Resettlement due to climate change, past and future

The Gilbert Islands [Kiribati] are, what you call, now, dangerous, high tides and flood. It’s alright in the Solomon Islands, there are mountains.

As the sea-level rises, the fate of people in low-lying Pacific island nations like Kiribati, Tuvalu, and the Marshall Islands is uncertain. The growing cost and challenge of adaptation could eventually drive large-scale resettlement to countries safer from the rising sea like New Zealand and Australia.

How will people be received? What challenges will they face adjusting to a new environment? Will they be able to maintain their culture? There are no easy answers to these questions, but the past may be a guide.


Ghizo Town, Solomon Islands

The above quote is from an elderly man who was part of a mid-20th century British colonial program that relocated roughly 2,300 people from the Gilbert and Phoenix Islands to hilly Ghizo in the distant Solomon Islands because of fears of resource constraints and overcrowding. I interviewed him in 2011 during a visit to Ghizo. I wanted to learn about the Gilbertese* resettlement experience and see if there were any lessons for future climate change-driven resettlement of people from Kiribati and nearby atoll nations.

It was a fascinating and moving experience. Just a few years before, a tsunami had struck tiny Ghizo, taking a large physical and emotional toll on the small Gilbertese community. Another elder described the events to me:

When it [the lagoon] was drying up, they were surprised, they went to go see the sea, rather than running up the hill for their lives. They kept being surprised, then it was too late.

Of the fifty people killed, thirty were Gilbertese, including many children. Despite three generations in the earthquake- and tsunami-prone Solomon Islands, many people in the community did not know the signs of an impending tsunami (see the terrific 2009 paper by Brian McAdoo and colleagues). This gap in cultural knowledge and the challenges of rebuilding after the tsunami revealed some of the many unforeseen long-term consequences of resettling in a new environment and society.

The history of the Gilbertese resettlement and the lessons from my interviews are described in a new paper in the journal Natural Resources Forum. The paper reveals how uncertainty about land rights still persists, 60 years after the original resettlement, and is linked to a number of other present-day challenges the community faces.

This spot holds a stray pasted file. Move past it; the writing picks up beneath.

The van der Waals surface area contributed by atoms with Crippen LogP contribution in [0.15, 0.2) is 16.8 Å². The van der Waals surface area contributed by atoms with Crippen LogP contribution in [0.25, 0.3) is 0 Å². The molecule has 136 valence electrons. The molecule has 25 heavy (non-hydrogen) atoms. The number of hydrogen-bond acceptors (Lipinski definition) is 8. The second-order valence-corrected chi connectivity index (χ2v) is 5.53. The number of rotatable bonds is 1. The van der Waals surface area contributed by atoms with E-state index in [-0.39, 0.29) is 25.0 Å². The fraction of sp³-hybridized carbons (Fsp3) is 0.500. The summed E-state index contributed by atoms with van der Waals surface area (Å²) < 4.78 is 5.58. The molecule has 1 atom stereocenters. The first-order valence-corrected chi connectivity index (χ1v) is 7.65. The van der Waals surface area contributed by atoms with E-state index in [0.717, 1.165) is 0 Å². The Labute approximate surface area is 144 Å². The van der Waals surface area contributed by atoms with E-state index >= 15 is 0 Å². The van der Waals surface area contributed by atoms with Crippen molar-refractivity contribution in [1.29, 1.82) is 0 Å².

The findings may help inform thinking about resettlement due to climate change – including the importance of establishing and funding permanent mechanisms for dealing with land and resource disputes. I also hope that describing the Gilbertese experience can, in general, help disavow the mistaken popular idea that there is “empty” land in other countries where the people of Kiribati and other low-lying islands can easily resettle.

A personal note: This research was made possible by many people who were willing to share often difficult thoughts and memories, but who must remain nameless due to research ethics. No thank you can be adequate. All I can say is that, for a decade now, I have traveled to the Pacific Islands and back to learn about climate change and people’s capacity to adapt. Each trip, I come home changed by the incredible generosity, openness, and overall decency of the people I meet.


Donner, S.D., 2015. The legacy of migration in response to climate stress: Learning from the Gilbertese resettlement in the Solomon Islands. Natural Resources Forum, 39: 191-201.

McAdoo, B.G., Moore, A., Baumwoll, J., 2009. Indigenous knowledge and the near field population response during the 2007 Solomon Islands tsunami. Natural Hazards 48: 73-82.

* The colonial term “Gilbertese” is used because the Solomon Islands community, established before Kiribati’s independence, self-refer as Gilbertese rather than as i-Kiribati. The word Kiribati itself is derived from the pronunciation of Gilberts (kee-ree-bas) in the local language.

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